As a young person in medical school, my view of health was confined to understanding disease processes, drugs and physical causes. Health had to do with the body, and things of the spirit didn’t overlap the physical world. As a young believer in Jesus, I could see that He had dominion over both the physical world (witness His miracles) and the spiritual world. But I still saw the world as two compartments – one material and one immaterial.
Enter a trip to Kenya. Clare and I went for several months to Kijabe, a mission hospital in Kenya, after my third year in medical school. This trip challenged my “two compartment” assumptions! Why did the poor suffer physical illness in ways that the rich did not? Why did they carry such a burden of illness? And why was it so difficult to make changes in lives by only addressing physical health? Why didn’t medicine work as neatly as it seemed to do back in America?
As we probe the root causes of illness, we must look deeper than microbes and microscope. I learned, coming back to the USA and finishing a master’s degree in public health at Hopkins, that one of the strongest predictors of the infant mortality of a nation is the educational level of the mothers. I went on to learn – in the classroom and in my experience – of so many connections between mind and body; these included cultural understandings that put the body at risk, and bodily illnesses that affect the soul. We are made as whole and connected beings – body, mind, spirit; God has also made us for community – and for Himself.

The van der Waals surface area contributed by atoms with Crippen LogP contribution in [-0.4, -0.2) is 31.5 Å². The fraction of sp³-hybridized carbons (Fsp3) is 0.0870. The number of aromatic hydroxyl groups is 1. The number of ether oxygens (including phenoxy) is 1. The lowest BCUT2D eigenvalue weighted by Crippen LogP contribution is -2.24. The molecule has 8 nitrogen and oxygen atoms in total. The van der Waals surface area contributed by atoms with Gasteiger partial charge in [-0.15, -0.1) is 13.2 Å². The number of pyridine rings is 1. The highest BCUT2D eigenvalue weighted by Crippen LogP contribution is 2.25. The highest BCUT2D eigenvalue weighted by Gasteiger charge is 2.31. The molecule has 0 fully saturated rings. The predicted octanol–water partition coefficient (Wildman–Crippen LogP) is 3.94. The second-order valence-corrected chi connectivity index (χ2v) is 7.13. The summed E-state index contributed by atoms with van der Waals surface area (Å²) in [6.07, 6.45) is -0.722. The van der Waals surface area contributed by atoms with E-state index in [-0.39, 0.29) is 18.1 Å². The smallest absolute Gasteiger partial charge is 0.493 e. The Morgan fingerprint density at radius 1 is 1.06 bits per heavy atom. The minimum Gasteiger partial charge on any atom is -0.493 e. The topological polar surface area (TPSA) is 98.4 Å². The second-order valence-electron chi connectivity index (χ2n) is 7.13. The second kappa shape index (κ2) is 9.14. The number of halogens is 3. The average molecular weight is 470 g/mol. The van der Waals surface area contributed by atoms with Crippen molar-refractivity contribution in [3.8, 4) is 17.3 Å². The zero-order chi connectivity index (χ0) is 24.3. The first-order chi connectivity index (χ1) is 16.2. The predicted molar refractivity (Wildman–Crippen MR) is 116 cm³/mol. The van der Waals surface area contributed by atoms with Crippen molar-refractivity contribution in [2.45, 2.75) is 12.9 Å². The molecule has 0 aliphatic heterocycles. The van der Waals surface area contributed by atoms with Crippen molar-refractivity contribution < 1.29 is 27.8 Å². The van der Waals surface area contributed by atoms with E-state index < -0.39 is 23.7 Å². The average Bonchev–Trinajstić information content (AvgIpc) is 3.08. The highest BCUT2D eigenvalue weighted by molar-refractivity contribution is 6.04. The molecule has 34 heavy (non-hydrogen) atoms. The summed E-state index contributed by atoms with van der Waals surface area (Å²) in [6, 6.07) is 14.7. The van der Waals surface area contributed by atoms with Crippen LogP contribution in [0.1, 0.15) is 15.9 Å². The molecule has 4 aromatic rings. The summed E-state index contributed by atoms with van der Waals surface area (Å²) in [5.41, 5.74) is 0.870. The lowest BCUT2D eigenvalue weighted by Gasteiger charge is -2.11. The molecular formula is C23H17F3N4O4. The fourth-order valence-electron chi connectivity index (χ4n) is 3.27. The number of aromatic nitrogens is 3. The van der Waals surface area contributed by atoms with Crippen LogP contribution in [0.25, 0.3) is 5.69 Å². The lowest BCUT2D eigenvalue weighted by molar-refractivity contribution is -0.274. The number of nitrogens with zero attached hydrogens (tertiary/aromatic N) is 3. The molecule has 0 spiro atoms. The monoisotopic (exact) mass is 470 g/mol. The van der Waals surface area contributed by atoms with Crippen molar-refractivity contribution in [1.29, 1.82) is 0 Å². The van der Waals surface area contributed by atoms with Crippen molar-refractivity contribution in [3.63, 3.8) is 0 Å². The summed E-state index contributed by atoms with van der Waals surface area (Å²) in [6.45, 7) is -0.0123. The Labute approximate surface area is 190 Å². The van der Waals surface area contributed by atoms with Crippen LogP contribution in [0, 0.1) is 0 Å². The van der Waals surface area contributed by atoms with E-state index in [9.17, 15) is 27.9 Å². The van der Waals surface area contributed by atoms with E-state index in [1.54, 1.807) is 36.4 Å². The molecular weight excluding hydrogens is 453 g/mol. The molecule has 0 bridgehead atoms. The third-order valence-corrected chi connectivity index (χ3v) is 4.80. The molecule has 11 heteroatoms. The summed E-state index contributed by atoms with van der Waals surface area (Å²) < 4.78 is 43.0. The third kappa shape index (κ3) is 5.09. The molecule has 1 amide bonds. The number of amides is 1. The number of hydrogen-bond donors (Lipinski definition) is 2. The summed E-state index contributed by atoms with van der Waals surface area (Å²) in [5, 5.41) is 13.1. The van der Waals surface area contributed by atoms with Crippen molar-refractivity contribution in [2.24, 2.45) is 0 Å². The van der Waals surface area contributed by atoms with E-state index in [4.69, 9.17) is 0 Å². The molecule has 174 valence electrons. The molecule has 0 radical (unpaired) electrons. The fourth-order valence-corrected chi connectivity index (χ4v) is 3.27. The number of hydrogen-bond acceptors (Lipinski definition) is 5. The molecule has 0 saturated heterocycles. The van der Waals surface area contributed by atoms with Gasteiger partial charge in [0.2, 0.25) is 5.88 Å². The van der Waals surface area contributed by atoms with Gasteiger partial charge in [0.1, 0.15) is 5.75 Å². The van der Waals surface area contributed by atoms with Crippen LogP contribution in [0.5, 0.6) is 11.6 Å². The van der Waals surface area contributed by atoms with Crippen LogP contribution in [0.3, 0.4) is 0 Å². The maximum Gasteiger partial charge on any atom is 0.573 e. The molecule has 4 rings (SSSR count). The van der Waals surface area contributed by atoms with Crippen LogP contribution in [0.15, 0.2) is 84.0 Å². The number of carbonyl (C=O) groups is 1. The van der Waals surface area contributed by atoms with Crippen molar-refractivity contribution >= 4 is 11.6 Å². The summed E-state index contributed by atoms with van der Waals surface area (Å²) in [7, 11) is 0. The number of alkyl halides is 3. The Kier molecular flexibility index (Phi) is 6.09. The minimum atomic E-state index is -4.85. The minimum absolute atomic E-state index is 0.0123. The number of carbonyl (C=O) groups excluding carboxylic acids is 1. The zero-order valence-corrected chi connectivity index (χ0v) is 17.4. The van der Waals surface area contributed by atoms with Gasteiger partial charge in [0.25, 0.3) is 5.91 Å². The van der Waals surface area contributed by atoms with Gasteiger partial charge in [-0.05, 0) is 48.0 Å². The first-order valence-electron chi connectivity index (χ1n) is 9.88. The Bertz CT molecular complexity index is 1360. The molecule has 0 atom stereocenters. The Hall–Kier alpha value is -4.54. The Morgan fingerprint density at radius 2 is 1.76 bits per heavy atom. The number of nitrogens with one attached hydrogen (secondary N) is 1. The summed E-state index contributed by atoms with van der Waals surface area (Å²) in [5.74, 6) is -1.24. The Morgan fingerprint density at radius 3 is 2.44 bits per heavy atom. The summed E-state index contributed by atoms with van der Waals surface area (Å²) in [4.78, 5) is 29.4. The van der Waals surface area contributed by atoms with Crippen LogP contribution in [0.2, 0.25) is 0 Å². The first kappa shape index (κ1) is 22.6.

Gradually I came to understand that my (almost unconscious) view of the world as two compartments had to be challenged. Reality was much more complex and nuanced, with innumerable connections between all. Health is not just the absence of disease. WHO’s definition is helpful: “Health is a state of complete physical, mental and social well-being and not merely the absence of disease or infirmity.” Yet how do we attain to such a lofty condition? How should I understand what makes for health? Where shall I find it if I untie my boat from the moorings of my “two compartment” world?
There is a Hebrew word called shalom which can be translated completeness, soundness, welfare or peace. See Isaiah 26:3 quoted in the picture for example. The root word has to do with completion or fulfillment; it can also refer to contentment, friendship or a covenant of peace. Shalom can also translated health. The Old Testament view of health includes more than a lack of disease, but restored relationship. In contrast, our enlightenment view of health is based more on Greek thinking, which dicotomizes the physical and spiritual. We don’t tend to think that there is a connection between health and broken relationships. I believe shalom is a better conceptual model.
This concept surely helps us understand that God’s concern for health includes physical suffering but goes beyond it. In other posts we considered the destruction of Jerusalem. The sins of the leaders of the people were spelled out by Jeremiah, and contrasted below with God’s purposes for men and women.
“Woe to him who builds his house without righteousness and his upper rooms without justice, who uses his neighbor’s services without pay and does not give him his wages.” Jeremiah 22:13
Jeremiah contrasts the actions of the good king Josiah, saying, “‘He pled the cause of the afflicted and needy; then it was well. Is not that what it means to know Me?’ declares the LORD?” Jeremiah 22:16
This helps us begin to understand what true healing is about. It is not just about disease in isolation but people in relationship with one another. Where have you seen examples of such healing?